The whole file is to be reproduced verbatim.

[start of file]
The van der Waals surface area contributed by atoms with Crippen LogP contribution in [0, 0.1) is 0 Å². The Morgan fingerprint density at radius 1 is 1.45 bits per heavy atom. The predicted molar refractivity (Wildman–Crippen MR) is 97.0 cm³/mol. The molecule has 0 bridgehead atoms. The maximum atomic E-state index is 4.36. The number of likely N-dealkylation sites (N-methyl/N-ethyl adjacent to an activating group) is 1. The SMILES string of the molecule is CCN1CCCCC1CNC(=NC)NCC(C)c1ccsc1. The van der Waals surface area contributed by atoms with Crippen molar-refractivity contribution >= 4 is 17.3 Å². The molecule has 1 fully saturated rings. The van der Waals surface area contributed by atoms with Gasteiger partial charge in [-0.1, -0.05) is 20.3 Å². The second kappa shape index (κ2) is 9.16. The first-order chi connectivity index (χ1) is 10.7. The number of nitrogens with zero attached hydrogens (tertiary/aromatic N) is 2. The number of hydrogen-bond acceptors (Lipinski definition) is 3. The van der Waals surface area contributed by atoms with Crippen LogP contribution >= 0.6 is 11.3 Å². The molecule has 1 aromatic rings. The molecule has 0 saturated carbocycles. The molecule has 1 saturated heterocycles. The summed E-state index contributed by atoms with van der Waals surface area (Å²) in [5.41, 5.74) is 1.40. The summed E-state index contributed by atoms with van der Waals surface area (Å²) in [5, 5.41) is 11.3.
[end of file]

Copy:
The van der Waals surface area contributed by atoms with Crippen LogP contribution in [0, 0.1) is 0 Å². The Morgan fingerprint density at radius 1 is 1.45 bits per heavy atom. The predicted molar refractivity (Wildman–Crippen MR) is 97.0 cm³/mol. The molecule has 0 bridgehead atoms. The maximum atomic E-state index is 4.36. The number of likely N-dealkylation sites (N-methyl/N-ethyl adjacent to an activating group) is 1. The SMILES string of the molecule is CCN1CCCCC1CNC(=NC)NCC(C)c1ccsc1. The van der Waals surface area contributed by atoms with Crippen molar-refractivity contribution >= 4 is 17.3 Å². The molecule has 1 fully saturated rings. The van der Waals surface area contributed by atoms with Gasteiger partial charge in [-0.1, -0.05) is 20.3 Å². The second kappa shape index (κ2) is 9.16. The first-order chi connectivity index (χ1) is 10.7. The number of nitrogens with zero attached hydrogens (tertiary/aromatic N) is 2. The number of hydrogen-bond acceptors (Lipinski definition) is 3. The van der Waals surface area contributed by atoms with Crippen LogP contribution >= 0.6 is 11.3 Å². The molecule has 1 aromatic rings. The molecule has 0 saturated carbocycles. The molecule has 1 saturated heterocycles. The summed E-state index contributed by atoms with van der Waals surface area (Å²) in [5.41, 5.74) is 1.40. The summed E-state index contributed by atoms with van der Waals surface area (Å²) in [5, 5.41) is 11.3.